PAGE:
6. Ada Limón (1976–present)
Ada Limón is the current U.S. Poet Laureate and the first Latina woman to hold that position. Her writing manifests bravery and truth, and it covers all extremes of human emotion. Her work continues to get widespread praise, including a National Book Critics Circle Award for Poetry with her book The Carrying (2018). In The Carrying she wrote honestly about experiences unique to women, such as caring for aging parents and struggling with infertility: “What if, instead of carrying / a child, I am supposed to carry grief?” Like Dickinson, Limón writes about nature with careful detail and integrity. Vanity Fair described her writing as holding a “keen attention to the natural world” and a sense of “incredible emotional honesty.” Of her work The Hurting Kind (2022), NPR commented on the ornate yet broad nature of her poems: “She connects big ideas—fear, isolation, even death—with little details, like field sparrows, a box of matches or ‘the body moving / freely.’”
7. Audre Lorde (1934–1992)
Racial justice and LGBTQ+ advocate Audre Lorde helped bring together the national community of feminists through forthright and moving written works. Her own experiences as a Black lesbian and a breast cancer survivor shaped her work, as she wrote pieces like The Cancer Journals (1980) and Sister Outsider: Essays and Speeches (1984). Lorde made a rebellious step forward in building feminist solidarity when she did not wear a prosthesis after her mastectomy. She said, “If we are to translate the silence surrounding breast cancer into language and action against this scourge, then the first step is that women with mastectomies must become visible to each other.”
In 1981 Lorde and fellow writers Cherríe Moraga and Barbara Smith founded Kitchen Table: Women of Color Press, which they dedicated to promoting the written works of black feminists. She also wrote about South Africa under apartheid and founded the group Sisterhood in Support of Sisters in South Africa. Lorde emphasized intersectionality as germane to the feminist movement and believed women should not ignore distinctions in race, class, gender and sexuality, but rather acknowledge and celebrate their uniqueness.
8. Sylvia Plath (1932–1963)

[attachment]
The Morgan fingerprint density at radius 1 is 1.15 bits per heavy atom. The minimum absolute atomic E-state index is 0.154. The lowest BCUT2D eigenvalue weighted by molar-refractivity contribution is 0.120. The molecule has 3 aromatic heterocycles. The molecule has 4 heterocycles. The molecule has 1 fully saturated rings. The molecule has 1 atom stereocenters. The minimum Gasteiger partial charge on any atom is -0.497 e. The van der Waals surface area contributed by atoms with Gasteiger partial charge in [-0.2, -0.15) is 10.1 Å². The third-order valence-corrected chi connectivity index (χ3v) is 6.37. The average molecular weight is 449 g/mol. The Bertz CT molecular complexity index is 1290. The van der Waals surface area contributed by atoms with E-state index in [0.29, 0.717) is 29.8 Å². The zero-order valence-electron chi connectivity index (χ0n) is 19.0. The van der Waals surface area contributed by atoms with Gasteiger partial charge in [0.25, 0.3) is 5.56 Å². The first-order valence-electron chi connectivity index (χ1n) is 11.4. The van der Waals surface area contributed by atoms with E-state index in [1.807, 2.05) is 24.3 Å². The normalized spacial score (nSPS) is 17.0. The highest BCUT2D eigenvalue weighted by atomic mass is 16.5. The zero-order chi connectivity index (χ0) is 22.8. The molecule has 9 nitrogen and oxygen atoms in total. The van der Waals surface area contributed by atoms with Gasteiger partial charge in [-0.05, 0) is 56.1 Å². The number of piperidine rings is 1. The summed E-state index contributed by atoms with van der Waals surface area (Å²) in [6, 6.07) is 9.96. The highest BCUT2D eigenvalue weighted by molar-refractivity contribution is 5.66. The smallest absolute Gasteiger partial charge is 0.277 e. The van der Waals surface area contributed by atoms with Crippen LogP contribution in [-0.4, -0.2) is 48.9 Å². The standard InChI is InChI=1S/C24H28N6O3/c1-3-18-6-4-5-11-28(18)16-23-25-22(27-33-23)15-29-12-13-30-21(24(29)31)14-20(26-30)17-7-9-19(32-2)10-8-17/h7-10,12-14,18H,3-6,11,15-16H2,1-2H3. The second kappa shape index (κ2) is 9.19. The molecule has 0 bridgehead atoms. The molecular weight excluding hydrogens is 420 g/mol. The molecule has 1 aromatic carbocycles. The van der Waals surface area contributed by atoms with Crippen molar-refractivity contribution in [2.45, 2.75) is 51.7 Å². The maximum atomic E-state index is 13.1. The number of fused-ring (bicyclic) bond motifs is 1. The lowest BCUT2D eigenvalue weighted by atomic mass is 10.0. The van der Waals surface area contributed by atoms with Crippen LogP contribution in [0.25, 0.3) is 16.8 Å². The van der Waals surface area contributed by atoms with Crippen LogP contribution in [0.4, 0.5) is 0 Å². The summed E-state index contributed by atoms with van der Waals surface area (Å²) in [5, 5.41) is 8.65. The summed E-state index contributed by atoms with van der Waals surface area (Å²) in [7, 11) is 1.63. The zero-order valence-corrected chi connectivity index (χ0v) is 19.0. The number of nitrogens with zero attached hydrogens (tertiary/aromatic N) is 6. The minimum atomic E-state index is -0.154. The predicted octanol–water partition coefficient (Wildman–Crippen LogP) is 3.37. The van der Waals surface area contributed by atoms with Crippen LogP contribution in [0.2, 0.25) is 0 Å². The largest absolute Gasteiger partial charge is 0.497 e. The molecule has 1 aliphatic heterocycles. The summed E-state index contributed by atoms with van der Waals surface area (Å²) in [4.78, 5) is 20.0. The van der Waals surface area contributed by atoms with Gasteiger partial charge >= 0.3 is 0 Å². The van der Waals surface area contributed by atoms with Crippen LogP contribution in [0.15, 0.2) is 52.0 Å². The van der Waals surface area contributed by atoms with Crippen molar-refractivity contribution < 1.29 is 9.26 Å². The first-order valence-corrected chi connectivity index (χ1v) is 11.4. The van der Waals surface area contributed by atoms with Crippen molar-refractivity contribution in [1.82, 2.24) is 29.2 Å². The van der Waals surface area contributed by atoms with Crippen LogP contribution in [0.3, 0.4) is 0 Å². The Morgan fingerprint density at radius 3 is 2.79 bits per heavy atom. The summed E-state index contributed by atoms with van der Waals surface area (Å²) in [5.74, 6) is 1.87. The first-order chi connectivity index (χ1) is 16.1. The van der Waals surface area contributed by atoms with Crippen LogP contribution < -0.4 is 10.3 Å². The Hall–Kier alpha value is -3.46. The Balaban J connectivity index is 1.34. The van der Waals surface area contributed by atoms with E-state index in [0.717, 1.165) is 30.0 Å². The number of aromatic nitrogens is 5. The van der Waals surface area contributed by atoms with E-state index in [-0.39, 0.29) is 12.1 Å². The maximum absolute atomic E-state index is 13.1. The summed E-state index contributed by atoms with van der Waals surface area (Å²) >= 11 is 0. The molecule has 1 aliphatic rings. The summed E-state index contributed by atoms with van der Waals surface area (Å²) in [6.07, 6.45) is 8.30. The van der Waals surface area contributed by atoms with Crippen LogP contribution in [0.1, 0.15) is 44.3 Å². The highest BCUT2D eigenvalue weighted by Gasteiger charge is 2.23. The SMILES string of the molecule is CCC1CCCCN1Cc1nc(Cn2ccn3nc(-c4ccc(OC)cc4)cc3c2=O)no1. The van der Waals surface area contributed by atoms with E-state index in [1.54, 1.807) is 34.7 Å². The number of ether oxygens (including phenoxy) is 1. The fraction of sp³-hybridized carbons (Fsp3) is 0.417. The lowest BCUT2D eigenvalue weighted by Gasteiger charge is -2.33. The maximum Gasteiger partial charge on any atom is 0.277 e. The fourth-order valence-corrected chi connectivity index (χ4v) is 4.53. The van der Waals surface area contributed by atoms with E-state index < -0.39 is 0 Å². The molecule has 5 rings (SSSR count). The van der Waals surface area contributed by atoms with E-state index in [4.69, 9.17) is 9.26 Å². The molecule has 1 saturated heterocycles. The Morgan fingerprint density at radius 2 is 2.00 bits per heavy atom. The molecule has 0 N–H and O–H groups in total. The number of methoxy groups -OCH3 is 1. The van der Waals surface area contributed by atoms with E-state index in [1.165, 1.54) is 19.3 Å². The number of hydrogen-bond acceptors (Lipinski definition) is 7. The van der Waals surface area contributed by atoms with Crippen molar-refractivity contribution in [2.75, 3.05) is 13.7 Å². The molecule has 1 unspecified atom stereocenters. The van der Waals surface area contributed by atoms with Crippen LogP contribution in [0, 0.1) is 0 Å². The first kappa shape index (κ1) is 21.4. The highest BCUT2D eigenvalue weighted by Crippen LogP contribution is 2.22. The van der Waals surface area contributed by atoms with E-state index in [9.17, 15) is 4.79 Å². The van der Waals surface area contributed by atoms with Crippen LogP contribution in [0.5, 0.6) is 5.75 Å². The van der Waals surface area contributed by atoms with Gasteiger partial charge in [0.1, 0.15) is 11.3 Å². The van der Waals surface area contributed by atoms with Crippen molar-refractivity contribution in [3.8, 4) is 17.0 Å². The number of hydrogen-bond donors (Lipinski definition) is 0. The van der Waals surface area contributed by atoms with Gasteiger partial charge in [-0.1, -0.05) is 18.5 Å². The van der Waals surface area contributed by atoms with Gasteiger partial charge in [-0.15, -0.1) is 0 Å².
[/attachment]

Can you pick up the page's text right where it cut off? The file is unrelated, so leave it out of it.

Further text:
Sylvia Plath transformed poetry as a pioneer in the style of “confessional” writing: the technique of openly recounting one’s personal hardship that former writers often did not dare to undertake. Her poetry represents the expansive group of women who, when showing too much intellect or freedom, eventually faced punishment from a patriarchal social system. Particularly revolutionary about Plath was her open discussion of the mental illness challenges she faced as a woman. Her most famous work, The Bell Jar (1961), strongly mirrored her own experience with mental breakdowns and hospitalization as it described the mental breakdown and eventual recovery of a young college girl.
When Plath took her own life, it represented to many feminists the consequences of living in an oppressive, patriarchal society and the pressure women felt to conform to unfair expectations. Critic Charles Newman wrote, “[Her literature] gives us one of the few sympathetic portraits of what happens to one who has genuinely feminist aspirations in our society.”
9. Adrienne Rich (1929–2012)
Adrienne Rich was a fierce advocate for women, lesbians and mothers, and she shed new light on what it meant to hold these identities. In Snapshots of a Daughter-in-Law (1963) and Of Woman Born: Motherhood as Experience and Institution (1976), she reflected on her difficulties as a mother and wife in the 1950s and revealed a pivotal perspective of traditional motherhood as subjugation. She also directly represented lesbian sexuality and desire in works like Twenty-One Love Poems (1977) and Dream of a Common Language (1978).
Rich participated in political activism: In 1968, she signed the “Writers and Editors War Tax Protest” pledge, pledging to refuse tax payments in protest against the Vietnam War. Then, in 1997, she declined the National Medal of Arts to protest House Speaker Newt Gingrich’s vote to end funding for the National Endowment for the Arts. Like Lorde, Rich protested the damaging nature of “white feminism” and fought for intersectionality, especially in her book Blood, Bread, and Poetry: Selected Prose, 1979-1985.
10. Phillis Wheatley (1753–1784)
At about seven years old, Phillis Wheatley was forcibly removed from her home in West Africa and transported to Boston, M.A. on a ship carrying people of color considered too frail to work. In ensuing years, her writing as an enslaved person helped catapult the anti-enslavement movement in its early years and won her national influence. In her best-known poem, “On Being Brought from Africa to America,” (1773) she bravely insisted that white leaders of the Great Awakening include Black people in the Christian movement: “Remember, Christians, Negroes, black as Cain, / May be refin’d and join th’ angelic train.” Though she died tragically young, the empowering sentiments of her poetry have spanned centuries. Her words bring attention to the injustice of Black people’s exclusion from the Christian religious movement and the reality of racist oppression: “But how presumptuous shall we hope to find / Divine acceptance with the Almighty mind / While yet o deed ungenerous they disgrace / And hold in bondage African blameless race.”